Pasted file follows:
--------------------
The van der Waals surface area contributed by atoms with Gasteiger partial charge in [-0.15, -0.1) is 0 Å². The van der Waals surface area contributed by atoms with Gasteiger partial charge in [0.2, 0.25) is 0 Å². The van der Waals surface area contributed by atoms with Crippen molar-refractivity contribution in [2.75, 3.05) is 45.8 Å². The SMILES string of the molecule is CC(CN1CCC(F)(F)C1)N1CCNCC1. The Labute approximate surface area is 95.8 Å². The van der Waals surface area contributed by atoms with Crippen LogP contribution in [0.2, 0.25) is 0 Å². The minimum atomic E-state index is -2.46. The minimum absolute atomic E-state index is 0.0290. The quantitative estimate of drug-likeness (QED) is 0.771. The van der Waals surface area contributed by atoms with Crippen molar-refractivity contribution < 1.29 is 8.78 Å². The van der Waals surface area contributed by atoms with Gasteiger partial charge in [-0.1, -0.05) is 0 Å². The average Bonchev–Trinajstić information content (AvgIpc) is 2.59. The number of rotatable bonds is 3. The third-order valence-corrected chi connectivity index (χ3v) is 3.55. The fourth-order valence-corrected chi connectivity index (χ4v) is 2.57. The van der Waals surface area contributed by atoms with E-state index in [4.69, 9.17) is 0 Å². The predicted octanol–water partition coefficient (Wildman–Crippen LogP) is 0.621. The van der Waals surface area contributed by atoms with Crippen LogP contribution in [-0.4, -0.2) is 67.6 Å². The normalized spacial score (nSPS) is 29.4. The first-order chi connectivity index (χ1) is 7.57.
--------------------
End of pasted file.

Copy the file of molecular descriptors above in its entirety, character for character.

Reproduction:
The van der Waals surface area contributed by atoms with Gasteiger partial charge in [-0.15, -0.1) is 0 Å². The van der Waals surface area contributed by atoms with Gasteiger partial charge in [0.2, 0.25) is 0 Å². The van der Waals surface area contributed by atoms with Crippen molar-refractivity contribution in [2.75, 3.05) is 45.8 Å². The SMILES string of the molecule is CC(CN1CCC(F)(F)C1)N1CCNCC1. The Labute approximate surface area is 95.8 Å². The van der Waals surface area contributed by atoms with Crippen LogP contribution in [0.2, 0.25) is 0 Å². The minimum atomic E-state index is -2.46. The minimum absolute atomic E-state index is 0.0290. The quantitative estimate of drug-likeness (QED) is 0.771. The van der Waals surface area contributed by atoms with Crippen molar-refractivity contribution < 1.29 is 8.78 Å². The van der Waals surface area contributed by atoms with Gasteiger partial charge in [-0.1, -0.05) is 0 Å². The average Bonchev–Trinajstić information content (AvgIpc) is 2.59. The number of rotatable bonds is 3. The third-order valence-corrected chi connectivity index (χ3v) is 3.55. The fourth-order valence-corrected chi connectivity index (χ4v) is 2.57. The van der Waals surface area contributed by atoms with E-state index in [4.69, 9.17) is 0 Å². The predicted octanol–water partition coefficient (Wildman–Crippen LogP) is 0.621. The van der Waals surface area contributed by atoms with Crippen LogP contribution in [-0.4, -0.2) is 67.6 Å². The normalized spacial score (nSPS) is 29.4. The first-order chi connectivity index (χ1) is 7.57.